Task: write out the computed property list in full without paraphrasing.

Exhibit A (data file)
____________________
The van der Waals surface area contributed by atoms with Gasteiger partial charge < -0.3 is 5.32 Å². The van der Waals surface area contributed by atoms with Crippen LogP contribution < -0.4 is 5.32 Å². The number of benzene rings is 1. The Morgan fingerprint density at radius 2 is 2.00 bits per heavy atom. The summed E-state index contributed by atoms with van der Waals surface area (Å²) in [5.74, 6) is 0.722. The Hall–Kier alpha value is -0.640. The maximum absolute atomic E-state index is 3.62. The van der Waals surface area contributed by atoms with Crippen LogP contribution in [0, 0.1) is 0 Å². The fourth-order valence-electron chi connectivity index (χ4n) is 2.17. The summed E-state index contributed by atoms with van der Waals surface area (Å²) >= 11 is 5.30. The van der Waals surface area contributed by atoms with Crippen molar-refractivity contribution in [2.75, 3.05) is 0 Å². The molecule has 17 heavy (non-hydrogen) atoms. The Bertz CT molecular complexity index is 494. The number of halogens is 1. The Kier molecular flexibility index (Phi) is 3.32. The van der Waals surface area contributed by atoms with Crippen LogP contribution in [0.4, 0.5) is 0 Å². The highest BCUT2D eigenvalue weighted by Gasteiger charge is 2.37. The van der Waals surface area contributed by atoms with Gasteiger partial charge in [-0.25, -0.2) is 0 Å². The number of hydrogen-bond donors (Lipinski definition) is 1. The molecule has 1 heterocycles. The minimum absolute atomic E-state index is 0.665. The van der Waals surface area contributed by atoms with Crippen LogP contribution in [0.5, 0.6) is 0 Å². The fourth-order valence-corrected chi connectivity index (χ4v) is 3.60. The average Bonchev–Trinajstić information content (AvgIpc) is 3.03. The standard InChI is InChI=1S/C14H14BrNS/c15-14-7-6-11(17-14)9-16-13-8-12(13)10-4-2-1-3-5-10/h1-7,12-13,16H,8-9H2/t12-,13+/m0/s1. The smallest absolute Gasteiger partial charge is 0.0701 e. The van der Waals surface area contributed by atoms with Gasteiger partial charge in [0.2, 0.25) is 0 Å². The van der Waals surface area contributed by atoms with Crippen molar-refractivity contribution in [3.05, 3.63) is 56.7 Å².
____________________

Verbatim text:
The van der Waals surface area contributed by atoms with Gasteiger partial charge < -0.3 is 5.32 Å². The van der Waals surface area contributed by atoms with Crippen LogP contribution < -0.4 is 5.32 Å². The number of benzene rings is 1. The Morgan fingerprint density at radius 2 is 2.00 bits per heavy atom. The summed E-state index contributed by atoms with van der Waals surface area (Å²) in [5.74, 6) is 0.722. The Hall–Kier alpha value is -0.640. The maximum absolute atomic E-state index is 3.62. The van der Waals surface area contributed by atoms with Crippen LogP contribution in [0, 0.1) is 0 Å². The fourth-order valence-electron chi connectivity index (χ4n) is 2.17. The summed E-state index contributed by atoms with van der Waals surface area (Å²) >= 11 is 5.30. The van der Waals surface area contributed by atoms with Crippen molar-refractivity contribution in [2.75, 3.05) is 0 Å². The molecule has 17 heavy (non-hydrogen) atoms. The Bertz CT molecular complexity index is 494. The number of halogens is 1. The Kier molecular flexibility index (Phi) is 3.32. The van der Waals surface area contributed by atoms with Crippen LogP contribution in [0.4, 0.5) is 0 Å². The highest BCUT2D eigenvalue weighted by Gasteiger charge is 2.37. The van der Waals surface area contributed by atoms with Gasteiger partial charge in [-0.25, -0.2) is 0 Å². The number of hydrogen-bond donors (Lipinski definition) is 1. The molecule has 1 heterocycles. The minimum absolute atomic E-state index is 0.665. The van der Waals surface area contributed by atoms with Crippen LogP contribution in [0.5, 0.6) is 0 Å². The fourth-order valence-corrected chi connectivity index (χ4v) is 3.60. The average Bonchev–Trinajstić information content (AvgIpc) is 3.03. The standard InChI is InChI=1S/C14H14BrNS/c15-14-7-6-11(17-14)9-16-13-8-12(13)10-4-2-1-3-5-10/h1-7,12-13,16H,8-9H2/t12-,13+/m0/s1. The smallest absolute Gasteiger partial charge is 0.0701 e. The van der Waals surface area contributed by atoms with Gasteiger partial charge in [0.2, 0.25) is 0 Å². The van der Waals surface area contributed by atoms with Crippen molar-refractivity contribution in [3.05, 3.63) is 56.7 Å².